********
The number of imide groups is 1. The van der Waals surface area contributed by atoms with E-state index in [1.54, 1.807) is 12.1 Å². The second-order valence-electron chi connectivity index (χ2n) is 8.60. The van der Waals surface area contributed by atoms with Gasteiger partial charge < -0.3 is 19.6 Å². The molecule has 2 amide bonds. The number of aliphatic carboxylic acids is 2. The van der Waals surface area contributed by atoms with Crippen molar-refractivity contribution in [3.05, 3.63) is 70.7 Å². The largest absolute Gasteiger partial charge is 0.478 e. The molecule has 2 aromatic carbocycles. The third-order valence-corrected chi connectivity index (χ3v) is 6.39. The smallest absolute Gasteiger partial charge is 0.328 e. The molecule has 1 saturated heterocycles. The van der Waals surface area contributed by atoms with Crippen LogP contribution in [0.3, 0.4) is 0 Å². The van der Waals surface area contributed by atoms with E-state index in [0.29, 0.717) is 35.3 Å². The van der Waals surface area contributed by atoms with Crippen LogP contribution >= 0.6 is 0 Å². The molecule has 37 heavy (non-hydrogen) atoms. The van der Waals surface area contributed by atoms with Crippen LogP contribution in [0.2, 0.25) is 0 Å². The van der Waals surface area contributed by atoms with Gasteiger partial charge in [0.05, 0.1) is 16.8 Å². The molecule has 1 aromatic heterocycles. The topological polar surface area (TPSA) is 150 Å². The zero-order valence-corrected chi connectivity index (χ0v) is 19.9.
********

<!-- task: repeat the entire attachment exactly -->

The number of imide groups is 1. The van der Waals surface area contributed by atoms with E-state index in [1.54, 1.807) is 12.1 Å². The second-order valence-electron chi connectivity index (χ2n) is 8.60. The van der Waals surface area contributed by atoms with Gasteiger partial charge < -0.3 is 19.6 Å². The molecule has 2 amide bonds. The number of aliphatic carboxylic acids is 2. The van der Waals surface area contributed by atoms with Crippen molar-refractivity contribution in [3.05, 3.63) is 70.7 Å². The largest absolute Gasteiger partial charge is 0.478 e. The molecule has 2 aromatic carbocycles. The third-order valence-corrected chi connectivity index (χ3v) is 6.39. The smallest absolute Gasteiger partial charge is 0.328 e. The molecule has 1 saturated heterocycles. The van der Waals surface area contributed by atoms with Crippen LogP contribution in [0.3, 0.4) is 0 Å². The van der Waals surface area contributed by atoms with E-state index in [0.29, 0.717) is 35.3 Å². The van der Waals surface area contributed by atoms with Crippen LogP contribution >= 0.6 is 0 Å². The molecule has 37 heavy (non-hydrogen) atoms. The van der Waals surface area contributed by atoms with Crippen LogP contribution in [0.2, 0.25) is 0 Å². The van der Waals surface area contributed by atoms with Gasteiger partial charge in [0.05, 0.1) is 16.8 Å². The molecule has 1 aromatic heterocycles. The topological polar surface area (TPSA) is 150 Å². The zero-order valence-corrected chi connectivity index (χ0v) is 19.9.